Troops have been called in to maintain order in the Pakistani city of Multan after a car bomb killed at least 40 people at a meeting of Sunni Muslims.
It is not yet clear who carried out the attack
The attack took place at the end of an all-night vigil to mark the first anniversary of the killing of militant Sunni leader Azam Tariq.
Police said a car exploded as thousands of mourners were leaving the gathering.
Last week, 31 people died in a bomb attack on a mosque used by Pakistan's minority Shia community.
Sectarian attacks on the Shias have claimed more than 100 lives in the past few months.
Tensions have been running high on the streets of Multan after Thursday's attack, which also injured more than 100 people.
Supporters of Sunni extremist groups are calling for revenge against the Shias they blame for the deaths.
Pakistani Interior Minister Aftab Khan Sherpao told the BBC the army had been called in as a precautionary measure to prevent further violence.
Soldiers are patrolling Multan's streets and have been deployed outside the city's hospital, where several hundred supporters of the outlawed Sunni group Millat-e-Islami had gathered.
"It seems to be an act of sectarian terrorism, but we are still investigating," Multan's deputy police chief, Arshad Hameed, told the Associated Press news agency.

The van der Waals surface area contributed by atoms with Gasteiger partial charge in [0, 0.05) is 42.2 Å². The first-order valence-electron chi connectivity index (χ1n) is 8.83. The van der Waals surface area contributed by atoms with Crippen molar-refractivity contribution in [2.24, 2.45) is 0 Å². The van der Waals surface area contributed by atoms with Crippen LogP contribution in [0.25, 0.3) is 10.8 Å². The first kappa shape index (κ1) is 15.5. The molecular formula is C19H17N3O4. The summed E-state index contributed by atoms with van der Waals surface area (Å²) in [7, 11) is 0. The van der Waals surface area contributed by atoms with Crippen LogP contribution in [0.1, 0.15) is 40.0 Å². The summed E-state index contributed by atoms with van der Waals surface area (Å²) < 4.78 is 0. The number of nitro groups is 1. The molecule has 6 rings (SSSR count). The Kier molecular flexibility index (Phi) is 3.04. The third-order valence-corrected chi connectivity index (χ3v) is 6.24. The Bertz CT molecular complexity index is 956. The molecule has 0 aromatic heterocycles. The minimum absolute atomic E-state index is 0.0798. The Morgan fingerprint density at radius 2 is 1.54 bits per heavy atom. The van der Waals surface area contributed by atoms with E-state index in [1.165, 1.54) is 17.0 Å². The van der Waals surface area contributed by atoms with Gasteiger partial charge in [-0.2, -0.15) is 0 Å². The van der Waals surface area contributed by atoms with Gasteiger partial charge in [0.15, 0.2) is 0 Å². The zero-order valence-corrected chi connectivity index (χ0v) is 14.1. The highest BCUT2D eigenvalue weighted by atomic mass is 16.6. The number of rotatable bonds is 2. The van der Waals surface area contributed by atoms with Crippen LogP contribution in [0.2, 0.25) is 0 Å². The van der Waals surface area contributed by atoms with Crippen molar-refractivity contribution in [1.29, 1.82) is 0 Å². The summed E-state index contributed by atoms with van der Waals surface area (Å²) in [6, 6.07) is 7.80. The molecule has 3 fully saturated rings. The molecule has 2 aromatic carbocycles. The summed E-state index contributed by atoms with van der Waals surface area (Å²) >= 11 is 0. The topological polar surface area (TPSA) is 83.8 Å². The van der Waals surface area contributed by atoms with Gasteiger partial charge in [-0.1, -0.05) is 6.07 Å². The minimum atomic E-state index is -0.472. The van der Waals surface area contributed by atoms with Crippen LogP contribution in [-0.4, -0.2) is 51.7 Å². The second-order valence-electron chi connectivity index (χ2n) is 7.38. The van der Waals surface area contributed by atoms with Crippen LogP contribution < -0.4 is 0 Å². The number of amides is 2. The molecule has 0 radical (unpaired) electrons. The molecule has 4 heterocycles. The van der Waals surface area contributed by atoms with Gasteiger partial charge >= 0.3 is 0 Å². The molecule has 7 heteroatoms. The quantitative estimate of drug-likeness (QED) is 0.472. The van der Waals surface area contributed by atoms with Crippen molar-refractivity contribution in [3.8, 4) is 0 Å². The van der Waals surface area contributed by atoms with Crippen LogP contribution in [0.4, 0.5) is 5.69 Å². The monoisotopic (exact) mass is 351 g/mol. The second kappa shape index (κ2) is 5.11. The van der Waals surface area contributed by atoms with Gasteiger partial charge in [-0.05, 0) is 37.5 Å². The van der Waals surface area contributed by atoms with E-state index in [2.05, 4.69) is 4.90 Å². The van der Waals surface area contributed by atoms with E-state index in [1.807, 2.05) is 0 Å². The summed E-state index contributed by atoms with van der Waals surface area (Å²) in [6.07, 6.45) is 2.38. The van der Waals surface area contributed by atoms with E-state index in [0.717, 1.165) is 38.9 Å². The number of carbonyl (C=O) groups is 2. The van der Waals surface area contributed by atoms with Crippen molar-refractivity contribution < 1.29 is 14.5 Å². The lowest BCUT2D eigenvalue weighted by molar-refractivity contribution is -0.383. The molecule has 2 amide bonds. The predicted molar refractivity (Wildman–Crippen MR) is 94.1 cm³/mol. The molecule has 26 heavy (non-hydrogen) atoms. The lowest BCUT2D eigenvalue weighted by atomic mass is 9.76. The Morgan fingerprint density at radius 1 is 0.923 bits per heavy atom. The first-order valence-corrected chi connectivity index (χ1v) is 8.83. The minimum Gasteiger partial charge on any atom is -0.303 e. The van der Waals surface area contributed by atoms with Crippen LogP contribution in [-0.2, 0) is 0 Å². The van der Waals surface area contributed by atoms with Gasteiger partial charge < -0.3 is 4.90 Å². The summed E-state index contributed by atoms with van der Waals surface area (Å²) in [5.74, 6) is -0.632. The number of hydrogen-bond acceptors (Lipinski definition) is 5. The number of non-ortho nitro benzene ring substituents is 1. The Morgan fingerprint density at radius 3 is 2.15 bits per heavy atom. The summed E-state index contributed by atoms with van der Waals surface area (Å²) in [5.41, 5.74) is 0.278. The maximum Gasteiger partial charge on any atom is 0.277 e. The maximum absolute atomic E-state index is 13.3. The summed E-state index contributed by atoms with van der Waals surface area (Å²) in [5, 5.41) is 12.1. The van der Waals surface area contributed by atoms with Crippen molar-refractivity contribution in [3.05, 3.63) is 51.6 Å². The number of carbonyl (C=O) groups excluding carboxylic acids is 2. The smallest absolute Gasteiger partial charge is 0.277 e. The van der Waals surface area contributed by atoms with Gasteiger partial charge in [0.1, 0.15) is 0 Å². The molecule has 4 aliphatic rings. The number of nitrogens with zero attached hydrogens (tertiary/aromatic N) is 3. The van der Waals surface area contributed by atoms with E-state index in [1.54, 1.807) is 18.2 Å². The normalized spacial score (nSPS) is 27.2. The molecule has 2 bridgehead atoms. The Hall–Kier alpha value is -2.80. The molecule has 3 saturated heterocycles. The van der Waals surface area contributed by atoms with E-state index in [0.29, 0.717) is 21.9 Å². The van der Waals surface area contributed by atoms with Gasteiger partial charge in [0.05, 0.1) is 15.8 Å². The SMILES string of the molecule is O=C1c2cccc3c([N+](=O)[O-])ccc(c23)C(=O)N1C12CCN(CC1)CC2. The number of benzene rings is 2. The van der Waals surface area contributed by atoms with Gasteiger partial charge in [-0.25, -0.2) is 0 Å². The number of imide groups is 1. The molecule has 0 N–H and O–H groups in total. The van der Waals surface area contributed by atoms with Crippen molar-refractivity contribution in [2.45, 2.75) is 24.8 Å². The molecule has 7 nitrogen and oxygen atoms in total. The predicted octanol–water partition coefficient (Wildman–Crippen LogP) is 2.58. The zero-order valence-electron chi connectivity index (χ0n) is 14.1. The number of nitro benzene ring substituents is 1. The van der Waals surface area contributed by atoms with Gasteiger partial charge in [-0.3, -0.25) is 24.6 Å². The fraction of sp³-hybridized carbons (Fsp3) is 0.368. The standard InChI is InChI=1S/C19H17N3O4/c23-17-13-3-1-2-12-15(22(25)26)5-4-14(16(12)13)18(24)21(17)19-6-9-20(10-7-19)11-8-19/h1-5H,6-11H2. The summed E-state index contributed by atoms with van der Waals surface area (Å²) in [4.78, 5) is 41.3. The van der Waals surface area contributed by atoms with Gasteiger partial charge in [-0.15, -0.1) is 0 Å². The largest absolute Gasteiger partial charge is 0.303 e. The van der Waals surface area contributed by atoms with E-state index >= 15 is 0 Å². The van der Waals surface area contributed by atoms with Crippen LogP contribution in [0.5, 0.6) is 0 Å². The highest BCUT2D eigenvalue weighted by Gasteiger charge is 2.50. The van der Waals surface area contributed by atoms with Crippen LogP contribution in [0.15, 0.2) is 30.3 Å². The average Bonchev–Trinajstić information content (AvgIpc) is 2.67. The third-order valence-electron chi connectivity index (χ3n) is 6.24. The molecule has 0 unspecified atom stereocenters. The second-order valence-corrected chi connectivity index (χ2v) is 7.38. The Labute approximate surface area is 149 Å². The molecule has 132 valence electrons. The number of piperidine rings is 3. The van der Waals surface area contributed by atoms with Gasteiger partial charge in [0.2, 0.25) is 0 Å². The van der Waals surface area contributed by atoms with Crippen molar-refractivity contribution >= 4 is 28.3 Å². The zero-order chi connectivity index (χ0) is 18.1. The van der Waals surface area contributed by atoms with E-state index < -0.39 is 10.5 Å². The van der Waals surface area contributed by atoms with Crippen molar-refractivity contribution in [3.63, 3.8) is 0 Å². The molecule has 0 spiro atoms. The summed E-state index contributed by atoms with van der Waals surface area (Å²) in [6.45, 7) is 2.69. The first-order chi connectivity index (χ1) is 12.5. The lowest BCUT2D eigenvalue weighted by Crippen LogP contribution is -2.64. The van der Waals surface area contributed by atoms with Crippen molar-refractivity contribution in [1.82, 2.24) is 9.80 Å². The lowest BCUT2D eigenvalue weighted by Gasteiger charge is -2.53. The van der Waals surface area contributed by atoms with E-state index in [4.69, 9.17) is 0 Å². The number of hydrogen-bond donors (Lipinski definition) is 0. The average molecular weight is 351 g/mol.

The overnight meeting had been called to galvanise support for Millat-e-Islami and to commemorate the death of Azam Tariq, who was killed in an attack on his car outside Islamabad on 6 October last year.
The car bomb went off at about 0440 (2340 GMT Wednesday) as a large number of people started to walk towards the car park.
Several people died and dozens were injured on the spot, but more were injured in a resulting stampede.
"The explosion numbed our ears, we saw people falling on each other, everybody was crying, everybody was running," eyewitness Jamil Usmani said.
Witnesses reported people being torn to pieces and screaming for help. Large patches of blood stained the ground.
Doctors at the city's main hospital said there were more injured in the casualty ward than they could handle. Some of the injured died on the operating table and several people remain in a critical condition.
Pakistani Information Minister Sheikh Rashid condemned the attack.
"It is an act of brutal terrorism aimed at creating instability in the country," he told AFP.
Millat-e-Islami, formerly known as Sipah-e-Sahaba, was banned by the government last year along with a number of other Sunni and Shia groups because of its alleged involvement in sectarian violence.
Sunni Muslims make up about 80% of Pakistan's 150 million people. Most of the rest are Shias.